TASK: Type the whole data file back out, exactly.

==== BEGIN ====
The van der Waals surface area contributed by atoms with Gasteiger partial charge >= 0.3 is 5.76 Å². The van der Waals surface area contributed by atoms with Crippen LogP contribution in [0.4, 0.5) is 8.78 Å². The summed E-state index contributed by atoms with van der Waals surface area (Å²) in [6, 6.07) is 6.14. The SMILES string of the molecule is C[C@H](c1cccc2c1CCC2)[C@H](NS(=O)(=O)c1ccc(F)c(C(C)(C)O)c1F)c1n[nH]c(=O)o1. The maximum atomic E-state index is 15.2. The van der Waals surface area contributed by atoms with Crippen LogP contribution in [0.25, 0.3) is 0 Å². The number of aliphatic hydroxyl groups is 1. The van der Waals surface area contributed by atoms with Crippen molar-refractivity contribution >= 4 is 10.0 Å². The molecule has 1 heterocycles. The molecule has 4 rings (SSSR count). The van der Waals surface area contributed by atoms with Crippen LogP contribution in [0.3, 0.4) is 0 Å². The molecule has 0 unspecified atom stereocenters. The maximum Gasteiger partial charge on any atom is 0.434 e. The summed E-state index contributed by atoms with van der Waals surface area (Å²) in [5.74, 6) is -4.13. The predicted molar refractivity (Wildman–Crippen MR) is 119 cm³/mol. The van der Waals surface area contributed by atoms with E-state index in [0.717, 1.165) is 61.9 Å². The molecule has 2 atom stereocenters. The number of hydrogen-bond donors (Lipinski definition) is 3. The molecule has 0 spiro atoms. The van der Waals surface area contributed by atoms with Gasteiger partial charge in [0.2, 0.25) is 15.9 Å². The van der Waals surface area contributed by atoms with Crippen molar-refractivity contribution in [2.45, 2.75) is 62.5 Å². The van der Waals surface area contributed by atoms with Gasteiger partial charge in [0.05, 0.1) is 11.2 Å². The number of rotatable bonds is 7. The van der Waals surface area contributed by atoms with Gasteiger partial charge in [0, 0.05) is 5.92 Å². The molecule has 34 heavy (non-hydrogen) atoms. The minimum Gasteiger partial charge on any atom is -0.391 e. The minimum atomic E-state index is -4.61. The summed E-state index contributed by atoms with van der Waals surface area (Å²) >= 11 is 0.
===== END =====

The van der Waals surface area contributed by atoms with Gasteiger partial charge >= 0.3 is 5.76 Å². The van der Waals surface area contributed by atoms with Crippen LogP contribution in [0.4, 0.5) is 8.78 Å². The summed E-state index contributed by atoms with van der Waals surface area (Å²) in [6, 6.07) is 6.14. The SMILES string of the molecule is C[C@H](c1cccc2c1CCC2)[C@H](NS(=O)(=O)c1ccc(F)c(C(C)(C)O)c1F)c1n[nH]c(=O)o1. The maximum atomic E-state index is 15.2. The van der Waals surface area contributed by atoms with Crippen LogP contribution in [0.25, 0.3) is 0 Å². The number of aliphatic hydroxyl groups is 1. The van der Waals surface area contributed by atoms with Crippen molar-refractivity contribution >= 4 is 10.0 Å². The molecule has 1 heterocycles. The molecule has 4 rings (SSSR count). The van der Waals surface area contributed by atoms with Crippen LogP contribution in [0.3, 0.4) is 0 Å². The molecule has 0 unspecified atom stereocenters. The maximum Gasteiger partial charge on any atom is 0.434 e. The summed E-state index contributed by atoms with van der Waals surface area (Å²) in [5.74, 6) is -4.13. The predicted molar refractivity (Wildman–Crippen MR) is 119 cm³/mol. The van der Waals surface area contributed by atoms with E-state index in [0.717, 1.165) is 61.9 Å². The molecule has 2 atom stereocenters. The number of hydrogen-bond donors (Lipinski definition) is 3. The molecule has 0 spiro atoms. The van der Waals surface area contributed by atoms with Gasteiger partial charge in [0.2, 0.25) is 15.9 Å². The van der Waals surface area contributed by atoms with Crippen molar-refractivity contribution in [2.45, 2.75) is 62.5 Å². The van der Waals surface area contributed by atoms with Gasteiger partial charge in [0.05, 0.1) is 11.2 Å². The number of rotatable bonds is 7. The van der Waals surface area contributed by atoms with Gasteiger partial charge in [0, 0.05) is 5.92 Å². The molecule has 34 heavy (non-hydrogen) atoms. The minimum Gasteiger partial charge on any atom is -0.391 e. The minimum atomic E-state index is -4.61. The summed E-state index contributed by atoms with van der Waals surface area (Å²) >= 11 is 0.